• People who want to see voice-acting in Zelda games are far more likely to choose “yes” in this question.


  • “He should speak Hylian like Zelda did sometimes in Skyward Sword (she sang, at least).”
  • “If this works to an amazing degree in a spin off game, then perhaps it could be carefully introduced in a mainstream Zelda game.”
  • “…have options on what to say to feel like you can affect the. I would like to interact more with the characters.”
  • “You are a part of Link, and your actions are his. No words are needed.”
  • “I think the reason he is such a loved character is BECAUSE he never talks. He never says anything anyone might not like.”
  • “I think instead of giving him a voice Link should use sign language.”
  • “I think they should try so I could get my mind around it.”
  • “… he doesn’t need to and a critical component to the games is that he’s emotional but not verbal, which allows the player to assert themselves more deeply into the experience.”
  • “I think all that ‘Link doesn’t talk so that the player feels more linked to it’ is pure bullshit.”
  • “No, Link will never talk, should never talk. His voice is my own, I hear it outside of the game. Adding his own voice would mean that mine was never there.”



  • This question has complex options and lots of people choosing “other” because there are many different ways voice-acting could be implemented. If you take it at face value, 58% of Zelda fans want to see voice-acting of some sort, but there is no broad agreement about exactly what form it should take.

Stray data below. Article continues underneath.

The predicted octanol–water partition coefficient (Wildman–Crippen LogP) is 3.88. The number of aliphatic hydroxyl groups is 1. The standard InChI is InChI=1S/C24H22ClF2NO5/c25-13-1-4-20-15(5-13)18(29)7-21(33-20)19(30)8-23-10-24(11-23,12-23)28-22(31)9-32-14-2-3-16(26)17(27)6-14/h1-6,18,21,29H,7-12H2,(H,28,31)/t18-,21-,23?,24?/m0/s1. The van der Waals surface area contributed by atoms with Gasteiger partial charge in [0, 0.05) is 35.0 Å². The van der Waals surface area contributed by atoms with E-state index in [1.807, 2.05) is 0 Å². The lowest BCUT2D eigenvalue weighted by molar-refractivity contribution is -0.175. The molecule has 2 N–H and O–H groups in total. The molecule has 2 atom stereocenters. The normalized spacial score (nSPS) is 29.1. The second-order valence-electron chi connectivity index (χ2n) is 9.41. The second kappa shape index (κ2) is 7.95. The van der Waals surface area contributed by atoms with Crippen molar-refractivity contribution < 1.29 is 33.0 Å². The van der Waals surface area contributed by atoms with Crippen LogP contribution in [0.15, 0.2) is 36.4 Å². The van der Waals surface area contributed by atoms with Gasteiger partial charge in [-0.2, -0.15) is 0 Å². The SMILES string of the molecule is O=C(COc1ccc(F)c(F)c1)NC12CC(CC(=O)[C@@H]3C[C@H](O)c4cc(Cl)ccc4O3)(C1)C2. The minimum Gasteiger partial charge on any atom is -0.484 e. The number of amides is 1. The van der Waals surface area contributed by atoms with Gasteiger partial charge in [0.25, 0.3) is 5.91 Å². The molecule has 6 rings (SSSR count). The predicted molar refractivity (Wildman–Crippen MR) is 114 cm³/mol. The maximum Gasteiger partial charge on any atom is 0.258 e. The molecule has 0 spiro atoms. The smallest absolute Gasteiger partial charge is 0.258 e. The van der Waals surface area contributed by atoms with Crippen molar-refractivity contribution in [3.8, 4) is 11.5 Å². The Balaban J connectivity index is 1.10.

• “They should speak Hylian!”
  • “I like using my imagination in Zelda games and no vocal dialogue really helps.”
  • “Fully voiced except for link!”
  • “That would be an abomination.”
  • “…Link can be given a different name in each game, so they’d have to sort of Fallout/Elder Scrolls it which kind of takes away from the experience.”
  • “I think this could work out very well, even if Link wasn’t voiced, because in games like the Elder Scrolls series the protagonist is not voiced.”
  • “I would probably have to see it done before I could decide if I like it or not.”
  • “It would add a level of separation between me and the game–to me, reading is more personal.”
  • “Yes, and they should ditch needing to stop and read dialogue. Do it like Borderlands or Half-Life, where you can hear what they are saying, but you can still move around.”
  • “When all there is is text, you can perceive the story and what’s going on with the characters at your own reading speed without the feeling that you’re missing anything.”




  • Clearly my survey options were insufficient, and people feel strongly about this. There were over 850 written responses, far more than I can publish here. I may write an entire article about just this question!